The new Waldrep media room is still in progress. The painting, carpet and most of the furniture are in place. Yesterday was all about installing curtain rods for the black out drapes that are needed to keep out the bright afternoon sun. And I’ve made the switch from satellite TV (tens years of DirecTV at $140 per month) to streaming Internet entertainment delivery. Pretty cool…more choices AND I save money on my monthly bill.
I heard a piece on the radio recently about how quickly the tide is turning away from companies like DirecTV and Dish network in favor of Netflix, Vudu, Cinema Now and the others. The industry is rapidly shifting from the old paradigm to the new age of “anything you want, anytime you want it, anywhere you want it and on any device you own”. Of course, there are lots of tricky variations in the model, especially when it comes to image and sound quality. But it’s clear that connecting to a high-speed network is much more than faster Internet. You can get your data, TV and phone through the same digital pipe.
Here’s a brief summary of my own transformation. For about 10 years, my household has received its entertainment via two discrete channels. The satellite on the roof has been the gateway to our local TV stations, some premium services like HBO and the Discovery Channels and a whole slew of programming that neither my wife or I have ever accessed (although she does enjoy the HGTV channel). The other incoming stream of data bits comes via the DSL Internet connection provided by Verizon (until this morning when I my cancellation request pulled the plug on my 768 kbps data feed). The modem/router fed an Apple Airport, which then supplied wireless connectivity to my wife’s office and my daughter’s laptop (when she’s home and trying to do work at home…she’s complained bitterly about the anemic speed).
So here’s the new plan. I cancelled the Verizon service. In spite of the fact that they dangle promises of 50 – 500 Mbps in the online ads, the FIOS Quantum service is not available in my neighborhood (which is hard the understand because the Palisades is not a shabby part of Los Angeles…Giada Delaurentis of “Cooking with Giada” lives only a few doors away). I’ve heard that everyone hates Time Warner but they are the only high speed Internet provider in the area. So Time Warner it is.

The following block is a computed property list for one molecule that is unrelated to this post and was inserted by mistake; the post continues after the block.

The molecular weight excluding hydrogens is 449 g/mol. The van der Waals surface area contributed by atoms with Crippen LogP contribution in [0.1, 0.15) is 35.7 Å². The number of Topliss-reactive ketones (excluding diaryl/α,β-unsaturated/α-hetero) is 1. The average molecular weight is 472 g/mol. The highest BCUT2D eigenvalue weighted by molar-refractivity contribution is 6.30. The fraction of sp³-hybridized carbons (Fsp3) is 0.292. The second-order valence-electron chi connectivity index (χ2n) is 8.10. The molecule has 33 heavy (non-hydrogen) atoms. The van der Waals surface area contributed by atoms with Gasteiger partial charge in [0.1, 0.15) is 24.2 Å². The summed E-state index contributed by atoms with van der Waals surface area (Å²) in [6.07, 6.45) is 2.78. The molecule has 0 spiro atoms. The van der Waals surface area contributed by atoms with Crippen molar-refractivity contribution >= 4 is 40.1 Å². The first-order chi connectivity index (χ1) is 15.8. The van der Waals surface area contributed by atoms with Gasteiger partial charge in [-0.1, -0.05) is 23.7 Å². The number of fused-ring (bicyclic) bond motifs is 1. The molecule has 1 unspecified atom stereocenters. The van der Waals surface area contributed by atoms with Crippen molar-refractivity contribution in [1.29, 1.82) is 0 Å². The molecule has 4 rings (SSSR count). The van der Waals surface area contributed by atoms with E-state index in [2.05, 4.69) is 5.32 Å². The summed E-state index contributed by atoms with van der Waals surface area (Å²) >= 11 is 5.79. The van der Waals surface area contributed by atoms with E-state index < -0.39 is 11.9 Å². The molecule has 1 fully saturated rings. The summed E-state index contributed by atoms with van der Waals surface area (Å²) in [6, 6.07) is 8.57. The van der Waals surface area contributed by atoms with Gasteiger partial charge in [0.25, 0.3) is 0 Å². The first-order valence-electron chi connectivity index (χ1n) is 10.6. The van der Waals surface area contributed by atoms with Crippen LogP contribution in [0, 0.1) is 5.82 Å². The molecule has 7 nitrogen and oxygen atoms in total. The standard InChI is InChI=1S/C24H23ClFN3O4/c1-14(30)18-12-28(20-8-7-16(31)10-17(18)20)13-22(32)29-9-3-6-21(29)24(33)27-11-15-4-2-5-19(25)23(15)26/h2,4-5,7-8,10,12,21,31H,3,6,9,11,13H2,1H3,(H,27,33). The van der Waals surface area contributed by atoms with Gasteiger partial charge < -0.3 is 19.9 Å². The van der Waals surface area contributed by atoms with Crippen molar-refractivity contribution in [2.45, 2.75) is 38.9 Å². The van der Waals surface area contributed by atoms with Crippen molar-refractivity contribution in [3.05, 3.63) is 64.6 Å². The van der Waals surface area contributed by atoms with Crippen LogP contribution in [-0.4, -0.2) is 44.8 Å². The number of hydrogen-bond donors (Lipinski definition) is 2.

TW installed a new cable connection in the house that will bring up to 15 Mbps downloads into my new Motorola modem, router and WiFi box and allow up to 5 Mbps data uploads…for the same price that Verizon was charging for a measly DSL connection.
After a few phone calls to DirecTV, I got the cost of local TV channels (I can’t live without 60 minutes or Frontline) down to less than $20 per month. I thought about going with OTA (over the air) broadcasts but there are mountains between my home and Mt. Wilson that prevent me from getting free broadcasts. I think I can live with the current numbers…we’ll see how many on demand movies we rent every month. But the new model promises to cut my entertainment bill in half! Why I’ve been paying for the “Xtra” DirecTV package all these years and not accessing more than a few channels has been a huge mistake.
And just how is the new high speed Internet integrated into the new hardware setup? It’s the Ethernet connector on the back of my Oppo BDP-105. The main remote in the new Waldrep media room is not the A/V receiver or the DirecTV remote, it’s the remote for the Oppo box.
After watching a couple of movies using the SD connection provided by the DSL line, I’m looking forward to the HD upgrade coming tonight. And I got 5.1 surround sound thanks to Dolby Digital Plus. This looks promising.